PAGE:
Communications networks suffer from a problem economists call "network externality". That is, the network is useful to an individual only to the extent that there are other entities on the network offering some reason to communicate. Network externality presents a tremendous obstacle to commercial exploitation of a network. Who, for example, will be the first person to buy a new video conferencing product, given that there is no one else with whom to conference? Distribution of applications over the network (in the form of software definitions) will neatly bypass this problem, since a new application can be dynamically loaded into the shared platform consisting of network and programmable terminals, and thus lead to a vastly greater rate of innovation in telecommunications applications.

The collection of mutually networked computers clearly represents an important infrastructure for society, no less significant than our telephone system or our advanced transportation systems.


Imagine, for a moment, a human society composed of individuals who cannot communicate. Now suppose that communications between and among individuals is suddenly invented. The individuals can now share information, coordinate their actions, and even participate collectively in enterprises. Communication among previously isolated computers has no less dramatic implications to the technological world. However, our interest here is not on technology, but the impact on society. We thus focus here on fundamental new capabilities provided by the use of the computer as a telecommunications tool.

3.1 Integrated information processing and telecommunications

The development of writing systems allowed people to communicate accurately from one point in time to another, as well as one geographic location to another, by placing thoughts on the semi-permanent paper medium. This allowed people to accurately communicate their knowledge, ideas, and activities to future generations, or to their contemporaries geographically far removed. The printing press led to mass communications, or the ability to communicate to many people. Writing and printing incur a substantial delay from creation to receipt of information due to the delay in physically transporting the paper medium. Writing allows two-way communication (the letter), albeit with a considerable delay in receiving a response, due again to physical roundtrip transportation.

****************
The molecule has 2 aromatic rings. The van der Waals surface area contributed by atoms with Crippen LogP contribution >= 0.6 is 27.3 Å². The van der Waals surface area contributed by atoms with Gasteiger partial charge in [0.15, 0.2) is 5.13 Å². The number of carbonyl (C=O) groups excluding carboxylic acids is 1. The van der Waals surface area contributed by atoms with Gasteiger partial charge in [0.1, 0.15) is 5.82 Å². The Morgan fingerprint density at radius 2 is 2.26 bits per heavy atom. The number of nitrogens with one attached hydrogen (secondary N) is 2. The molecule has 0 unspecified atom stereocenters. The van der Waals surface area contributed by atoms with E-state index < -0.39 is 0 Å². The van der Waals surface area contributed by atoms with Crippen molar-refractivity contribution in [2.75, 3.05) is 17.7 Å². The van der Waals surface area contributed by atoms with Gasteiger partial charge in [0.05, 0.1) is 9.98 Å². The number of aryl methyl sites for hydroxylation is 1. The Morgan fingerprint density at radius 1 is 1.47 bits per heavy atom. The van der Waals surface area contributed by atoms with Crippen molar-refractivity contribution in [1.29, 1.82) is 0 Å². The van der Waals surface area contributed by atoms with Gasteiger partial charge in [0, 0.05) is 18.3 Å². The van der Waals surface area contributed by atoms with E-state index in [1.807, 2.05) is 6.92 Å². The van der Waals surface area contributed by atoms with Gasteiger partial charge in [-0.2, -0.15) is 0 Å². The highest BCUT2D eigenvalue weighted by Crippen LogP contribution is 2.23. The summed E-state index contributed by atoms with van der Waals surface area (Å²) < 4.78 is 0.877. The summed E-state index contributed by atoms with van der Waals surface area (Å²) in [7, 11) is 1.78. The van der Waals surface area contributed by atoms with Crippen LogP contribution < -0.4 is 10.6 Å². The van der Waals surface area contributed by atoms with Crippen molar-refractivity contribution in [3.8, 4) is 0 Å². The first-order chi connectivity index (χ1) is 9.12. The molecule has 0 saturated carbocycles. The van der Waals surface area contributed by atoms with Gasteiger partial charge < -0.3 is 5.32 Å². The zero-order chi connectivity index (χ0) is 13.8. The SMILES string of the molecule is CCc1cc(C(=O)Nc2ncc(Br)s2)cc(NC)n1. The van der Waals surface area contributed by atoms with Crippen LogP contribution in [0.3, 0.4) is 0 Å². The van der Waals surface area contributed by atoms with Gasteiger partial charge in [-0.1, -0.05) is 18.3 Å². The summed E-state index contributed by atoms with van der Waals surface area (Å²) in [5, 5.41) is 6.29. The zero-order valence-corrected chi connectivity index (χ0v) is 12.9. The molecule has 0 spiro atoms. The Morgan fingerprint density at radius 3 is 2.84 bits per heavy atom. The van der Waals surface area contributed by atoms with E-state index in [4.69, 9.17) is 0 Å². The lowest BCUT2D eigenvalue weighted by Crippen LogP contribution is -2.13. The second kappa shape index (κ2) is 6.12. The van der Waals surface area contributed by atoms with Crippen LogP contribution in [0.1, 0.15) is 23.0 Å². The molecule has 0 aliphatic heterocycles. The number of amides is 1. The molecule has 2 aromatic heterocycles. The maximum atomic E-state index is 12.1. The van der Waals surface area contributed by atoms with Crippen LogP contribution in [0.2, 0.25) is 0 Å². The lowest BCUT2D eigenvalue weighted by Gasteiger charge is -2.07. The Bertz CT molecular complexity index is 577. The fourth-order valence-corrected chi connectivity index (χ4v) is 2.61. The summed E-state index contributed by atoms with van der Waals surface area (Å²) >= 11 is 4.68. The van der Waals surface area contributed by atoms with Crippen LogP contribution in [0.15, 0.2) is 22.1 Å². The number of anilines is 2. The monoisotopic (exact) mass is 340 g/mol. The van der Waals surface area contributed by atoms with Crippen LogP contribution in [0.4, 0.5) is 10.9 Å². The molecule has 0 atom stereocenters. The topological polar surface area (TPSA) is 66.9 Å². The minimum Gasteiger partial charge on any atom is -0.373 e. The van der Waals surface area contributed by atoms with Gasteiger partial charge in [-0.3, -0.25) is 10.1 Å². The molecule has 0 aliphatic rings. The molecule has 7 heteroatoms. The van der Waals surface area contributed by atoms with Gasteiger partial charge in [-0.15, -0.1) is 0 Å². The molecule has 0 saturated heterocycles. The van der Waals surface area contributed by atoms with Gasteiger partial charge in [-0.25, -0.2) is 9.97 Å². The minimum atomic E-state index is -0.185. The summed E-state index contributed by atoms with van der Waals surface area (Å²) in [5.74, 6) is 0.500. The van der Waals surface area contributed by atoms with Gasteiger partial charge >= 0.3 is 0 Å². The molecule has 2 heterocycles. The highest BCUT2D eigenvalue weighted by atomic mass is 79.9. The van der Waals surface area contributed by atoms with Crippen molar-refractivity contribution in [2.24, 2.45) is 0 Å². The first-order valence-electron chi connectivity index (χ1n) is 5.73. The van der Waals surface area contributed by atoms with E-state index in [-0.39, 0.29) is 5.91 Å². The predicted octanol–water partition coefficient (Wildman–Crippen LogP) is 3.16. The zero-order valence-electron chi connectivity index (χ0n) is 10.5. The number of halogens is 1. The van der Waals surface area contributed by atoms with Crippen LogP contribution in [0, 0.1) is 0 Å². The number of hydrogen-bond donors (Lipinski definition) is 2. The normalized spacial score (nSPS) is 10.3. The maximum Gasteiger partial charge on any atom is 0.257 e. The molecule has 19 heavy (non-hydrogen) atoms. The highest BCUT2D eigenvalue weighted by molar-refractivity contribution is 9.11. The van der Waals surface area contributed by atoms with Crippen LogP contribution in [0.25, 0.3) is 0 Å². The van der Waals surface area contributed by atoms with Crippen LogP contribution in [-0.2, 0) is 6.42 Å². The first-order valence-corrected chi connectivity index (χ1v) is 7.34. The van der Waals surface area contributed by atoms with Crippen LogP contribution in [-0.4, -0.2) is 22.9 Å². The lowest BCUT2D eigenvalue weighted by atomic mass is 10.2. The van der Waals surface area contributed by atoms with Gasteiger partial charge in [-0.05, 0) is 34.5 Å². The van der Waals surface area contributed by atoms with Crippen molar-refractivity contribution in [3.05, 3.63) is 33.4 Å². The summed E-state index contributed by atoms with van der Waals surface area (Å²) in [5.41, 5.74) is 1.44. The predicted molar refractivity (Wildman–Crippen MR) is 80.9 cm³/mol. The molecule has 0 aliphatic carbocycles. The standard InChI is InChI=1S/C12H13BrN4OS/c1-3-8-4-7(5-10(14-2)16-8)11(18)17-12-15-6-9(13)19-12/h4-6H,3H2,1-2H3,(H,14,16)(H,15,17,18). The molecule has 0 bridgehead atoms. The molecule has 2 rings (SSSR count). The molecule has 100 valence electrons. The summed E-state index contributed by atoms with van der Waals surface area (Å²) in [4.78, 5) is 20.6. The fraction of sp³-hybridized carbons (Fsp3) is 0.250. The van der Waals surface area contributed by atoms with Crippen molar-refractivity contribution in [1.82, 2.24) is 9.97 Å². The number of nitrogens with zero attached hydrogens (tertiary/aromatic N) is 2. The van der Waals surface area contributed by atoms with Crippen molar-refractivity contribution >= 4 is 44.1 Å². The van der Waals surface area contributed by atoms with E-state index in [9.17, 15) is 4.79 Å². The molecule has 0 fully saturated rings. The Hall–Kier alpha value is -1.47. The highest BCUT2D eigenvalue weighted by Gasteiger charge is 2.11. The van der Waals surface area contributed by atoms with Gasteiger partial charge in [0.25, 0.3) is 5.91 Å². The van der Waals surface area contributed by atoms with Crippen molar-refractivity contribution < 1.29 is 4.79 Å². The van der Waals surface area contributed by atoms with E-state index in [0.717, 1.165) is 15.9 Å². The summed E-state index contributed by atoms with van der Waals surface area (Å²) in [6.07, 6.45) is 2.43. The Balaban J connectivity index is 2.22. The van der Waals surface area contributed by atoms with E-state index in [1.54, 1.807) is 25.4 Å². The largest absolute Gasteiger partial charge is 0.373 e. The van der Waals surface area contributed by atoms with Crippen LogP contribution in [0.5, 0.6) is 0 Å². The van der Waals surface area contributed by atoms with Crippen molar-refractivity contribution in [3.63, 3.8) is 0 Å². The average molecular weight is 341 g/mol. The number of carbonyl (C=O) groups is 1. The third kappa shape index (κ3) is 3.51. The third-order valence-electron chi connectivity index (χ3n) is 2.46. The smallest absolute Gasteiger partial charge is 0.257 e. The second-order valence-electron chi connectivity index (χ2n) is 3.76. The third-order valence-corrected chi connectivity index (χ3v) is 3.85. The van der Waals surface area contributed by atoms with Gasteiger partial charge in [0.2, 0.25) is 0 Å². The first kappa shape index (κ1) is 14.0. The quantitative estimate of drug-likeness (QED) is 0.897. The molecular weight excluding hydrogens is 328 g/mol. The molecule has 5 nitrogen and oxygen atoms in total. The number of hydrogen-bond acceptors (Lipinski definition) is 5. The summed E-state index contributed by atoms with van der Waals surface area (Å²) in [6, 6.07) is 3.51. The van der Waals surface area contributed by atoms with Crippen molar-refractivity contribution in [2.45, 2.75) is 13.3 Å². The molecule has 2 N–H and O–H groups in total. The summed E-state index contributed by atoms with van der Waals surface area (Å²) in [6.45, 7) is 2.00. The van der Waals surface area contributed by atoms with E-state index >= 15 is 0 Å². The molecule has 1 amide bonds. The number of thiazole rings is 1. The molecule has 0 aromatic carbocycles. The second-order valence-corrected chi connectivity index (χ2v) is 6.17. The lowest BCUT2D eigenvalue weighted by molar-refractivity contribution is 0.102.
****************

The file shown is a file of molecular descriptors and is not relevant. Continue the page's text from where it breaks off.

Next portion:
Telephony offers complementary strengths, such as instantaneous two-way communications. However, it has limitations, such as the absence of archival capability and the inability to handle other media like graphics, images, and video. More recently some of these capabilities have appeared in limited form in voiceband data modems and facsimile machines.

In contrast, incorporating the computer as a telecommunications tool allows complete flexibility in the medium of communication, including text, images, video, audio, or mixtures thereof. Under the banner of multimedia, computers can store, display, process and transport audio and video signals over the network. We can expect computers to routinely have video cameras as well as microphones. When such computers are networked, they can serve as the basis of traditional telecommunications applications like telephony and video conferencing.

More interesting possibilities arise from the integration of distributed information processing and telecommunications into a single networked computing platform. Where two people are collaborating on some task via a video conference, they can also arbitrarily share information, or have shared access to information databases. For example, two or more people collaborating on a document will be able to look at it and jointly edit it while they discuss it. Alternatively, one person can voice- and video-annotate a document, and send it to another person for his or her editing. Or perhaps the document itself should be partially represented by voice and video rather than completely by text. Speech recognition (the conversion of speech to text) and voice response (conversion from text to speech) will move from laboratory curiosities to widespread application in human-to-computer interfaces.

Less obvious but no less important, since a computer program is nothing but information represented by a collection of bits, documents can also incorporate programs. That is, a document can have executable as well as passive content. For example, a document may query its viewer as to his or her interests, and tailor its visible representation of content accordingly.

The history of computing, as well as paper-based information processing before it, is one of the users accommodating to the medium. Writing allowed people to communicate across distance or through time, but constrained them to use text and precluded other media such as speech and video. Computers used to similarly constrain users to textual representations. Computers or typewriters could generate paper documents, but the only way to transport them was by the relatively slow post office. In contrast, the networked computer infrastructure should adapt itself to the preferred modality of the user. If a "video document" is preferred to a "text document", the local computer will allow the user to author it, and the network will allow the user to send it virtually instantaneously to others. If the user prefers to input a text document via speech rather than a keyboard, fine. Overall, the goal should be to make the technology of processing documents and information more accommodating to people.

3.2 Spatial and temporal consistency of information